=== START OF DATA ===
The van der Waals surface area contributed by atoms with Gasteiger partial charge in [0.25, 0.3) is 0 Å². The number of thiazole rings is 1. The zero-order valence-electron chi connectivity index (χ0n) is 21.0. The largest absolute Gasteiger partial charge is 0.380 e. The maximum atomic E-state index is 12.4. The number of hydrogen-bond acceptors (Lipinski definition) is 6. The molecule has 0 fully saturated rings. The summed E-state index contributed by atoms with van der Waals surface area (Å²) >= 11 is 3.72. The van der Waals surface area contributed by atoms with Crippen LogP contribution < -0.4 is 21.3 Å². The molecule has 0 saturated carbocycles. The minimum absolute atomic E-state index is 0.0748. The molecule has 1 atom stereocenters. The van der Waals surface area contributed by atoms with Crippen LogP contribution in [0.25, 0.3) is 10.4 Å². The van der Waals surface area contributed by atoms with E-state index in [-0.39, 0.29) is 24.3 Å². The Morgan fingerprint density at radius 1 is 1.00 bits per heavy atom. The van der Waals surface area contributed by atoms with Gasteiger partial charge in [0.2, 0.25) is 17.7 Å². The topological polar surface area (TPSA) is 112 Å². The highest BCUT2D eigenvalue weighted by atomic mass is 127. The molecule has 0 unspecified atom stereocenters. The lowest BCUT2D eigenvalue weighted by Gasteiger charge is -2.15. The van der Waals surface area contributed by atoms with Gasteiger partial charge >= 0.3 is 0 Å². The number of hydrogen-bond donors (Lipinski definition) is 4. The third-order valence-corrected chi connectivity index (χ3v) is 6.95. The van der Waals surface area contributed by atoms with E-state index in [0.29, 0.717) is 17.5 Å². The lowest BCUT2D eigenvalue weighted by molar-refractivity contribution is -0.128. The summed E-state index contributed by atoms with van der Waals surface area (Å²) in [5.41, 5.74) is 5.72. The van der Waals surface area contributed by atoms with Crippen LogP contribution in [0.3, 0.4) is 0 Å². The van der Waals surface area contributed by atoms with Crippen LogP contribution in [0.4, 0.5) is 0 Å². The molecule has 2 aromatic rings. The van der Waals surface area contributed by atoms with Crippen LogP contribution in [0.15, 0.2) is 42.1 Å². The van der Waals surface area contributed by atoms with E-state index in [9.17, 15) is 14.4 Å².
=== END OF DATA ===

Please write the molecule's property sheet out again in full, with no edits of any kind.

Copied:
The van der Waals surface area contributed by atoms with Gasteiger partial charge in [0.25, 0.3) is 0 Å². The number of thiazole rings is 1. The zero-order valence-electron chi connectivity index (χ0n) is 21.0. The largest absolute Gasteiger partial charge is 0.380 e. The maximum atomic E-state index is 12.4. The number of hydrogen-bond acceptors (Lipinski definition) is 6. The molecule has 0 fully saturated rings. The summed E-state index contributed by atoms with van der Waals surface area (Å²) >= 11 is 3.72. The van der Waals surface area contributed by atoms with Crippen LogP contribution < -0.4 is 21.3 Å². The molecule has 0 saturated carbocycles. The minimum absolute atomic E-state index is 0.0748. The molecule has 1 atom stereocenters. The van der Waals surface area contributed by atoms with Crippen LogP contribution in [0.25, 0.3) is 10.4 Å². The van der Waals surface area contributed by atoms with E-state index in [-0.39, 0.29) is 24.3 Å². The Morgan fingerprint density at radius 1 is 1.00 bits per heavy atom. The van der Waals surface area contributed by atoms with Gasteiger partial charge in [0.2, 0.25) is 17.7 Å². The topological polar surface area (TPSA) is 112 Å². The highest BCUT2D eigenvalue weighted by atomic mass is 127. The molecule has 0 unspecified atom stereocenters. The lowest BCUT2D eigenvalue weighted by Gasteiger charge is -2.15. The van der Waals surface area contributed by atoms with Gasteiger partial charge >= 0.3 is 0 Å². The number of hydrogen-bond donors (Lipinski definition) is 4. The third-order valence-corrected chi connectivity index (χ3v) is 6.95. The van der Waals surface area contributed by atoms with E-state index in [0.29, 0.717) is 17.5 Å². The lowest BCUT2D eigenvalue weighted by molar-refractivity contribution is -0.128. The summed E-state index contributed by atoms with van der Waals surface area (Å²) in [5.41, 5.74) is 5.72. The van der Waals surface area contributed by atoms with Crippen LogP contribution in [0.3, 0.4) is 0 Å². The van der Waals surface area contributed by atoms with Crippen LogP contribution in [0.4, 0.5) is 0 Å². The molecule has 2 aromatic rings. The van der Waals surface area contributed by atoms with Crippen LogP contribution in [0.15, 0.2) is 42.1 Å². The van der Waals surface area contributed by atoms with E-state index in [9.17, 15) is 14.4 Å².